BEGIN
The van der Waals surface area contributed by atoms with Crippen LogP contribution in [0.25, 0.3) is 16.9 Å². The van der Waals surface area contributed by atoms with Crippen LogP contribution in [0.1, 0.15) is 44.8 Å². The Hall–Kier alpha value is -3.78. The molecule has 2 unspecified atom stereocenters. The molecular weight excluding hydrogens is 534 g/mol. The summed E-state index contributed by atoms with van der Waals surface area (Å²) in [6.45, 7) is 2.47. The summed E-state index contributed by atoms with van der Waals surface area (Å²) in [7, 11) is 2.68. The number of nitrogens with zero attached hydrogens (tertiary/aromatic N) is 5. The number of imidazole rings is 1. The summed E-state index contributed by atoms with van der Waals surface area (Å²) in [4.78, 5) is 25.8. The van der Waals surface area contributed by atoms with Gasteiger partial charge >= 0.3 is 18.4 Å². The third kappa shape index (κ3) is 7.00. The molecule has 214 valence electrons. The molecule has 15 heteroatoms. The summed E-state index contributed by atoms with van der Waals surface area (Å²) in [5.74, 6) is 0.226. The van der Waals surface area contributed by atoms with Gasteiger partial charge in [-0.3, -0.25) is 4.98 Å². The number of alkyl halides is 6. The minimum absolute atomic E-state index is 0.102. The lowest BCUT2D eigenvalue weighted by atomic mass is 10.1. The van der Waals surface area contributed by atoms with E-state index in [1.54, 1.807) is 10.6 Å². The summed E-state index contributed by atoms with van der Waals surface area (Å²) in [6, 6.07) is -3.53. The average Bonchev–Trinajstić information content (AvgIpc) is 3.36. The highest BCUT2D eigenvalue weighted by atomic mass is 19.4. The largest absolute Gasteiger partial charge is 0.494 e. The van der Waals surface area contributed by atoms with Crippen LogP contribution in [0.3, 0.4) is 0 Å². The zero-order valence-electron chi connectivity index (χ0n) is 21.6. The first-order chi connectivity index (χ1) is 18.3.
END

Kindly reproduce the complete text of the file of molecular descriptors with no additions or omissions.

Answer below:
The van der Waals surface area contributed by atoms with Crippen LogP contribution in [0.25, 0.3) is 16.9 Å². The van der Waals surface area contributed by atoms with Crippen LogP contribution in [0.1, 0.15) is 44.8 Å². The Hall–Kier alpha value is -3.78. The molecule has 2 unspecified atom stereocenters. The molecular weight excluding hydrogens is 534 g/mol. The summed E-state index contributed by atoms with van der Waals surface area (Å²) in [6.45, 7) is 2.47. The summed E-state index contributed by atoms with van der Waals surface area (Å²) in [7, 11) is 2.68. The number of nitrogens with zero attached hydrogens (tertiary/aromatic N) is 5. The number of imidazole rings is 1. The summed E-state index contributed by atoms with van der Waals surface area (Å²) in [4.78, 5) is 25.8. The van der Waals surface area contributed by atoms with Gasteiger partial charge >= 0.3 is 18.4 Å². The third kappa shape index (κ3) is 7.00. The molecule has 214 valence electrons. The molecule has 15 heteroatoms. The summed E-state index contributed by atoms with van der Waals surface area (Å²) in [5.74, 6) is 0.226. The van der Waals surface area contributed by atoms with Gasteiger partial charge in [-0.3, -0.25) is 4.98 Å². The number of alkyl halides is 6. The minimum absolute atomic E-state index is 0.102. The lowest BCUT2D eigenvalue weighted by atomic mass is 10.1. The van der Waals surface area contributed by atoms with E-state index in [1.54, 1.807) is 10.6 Å². The summed E-state index contributed by atoms with van der Waals surface area (Å²) in [6, 6.07) is -3.53. The average Bonchev–Trinajstić information content (AvgIpc) is 3.36. The highest BCUT2D eigenvalue weighted by atomic mass is 19.4. The largest absolute Gasteiger partial charge is 0.494 e. The van der Waals surface area contributed by atoms with Crippen LogP contribution in [0.3, 0.4) is 0 Å². The zero-order valence-electron chi connectivity index (χ0n) is 21.6. The first-order chi connectivity index (χ1) is 18.3.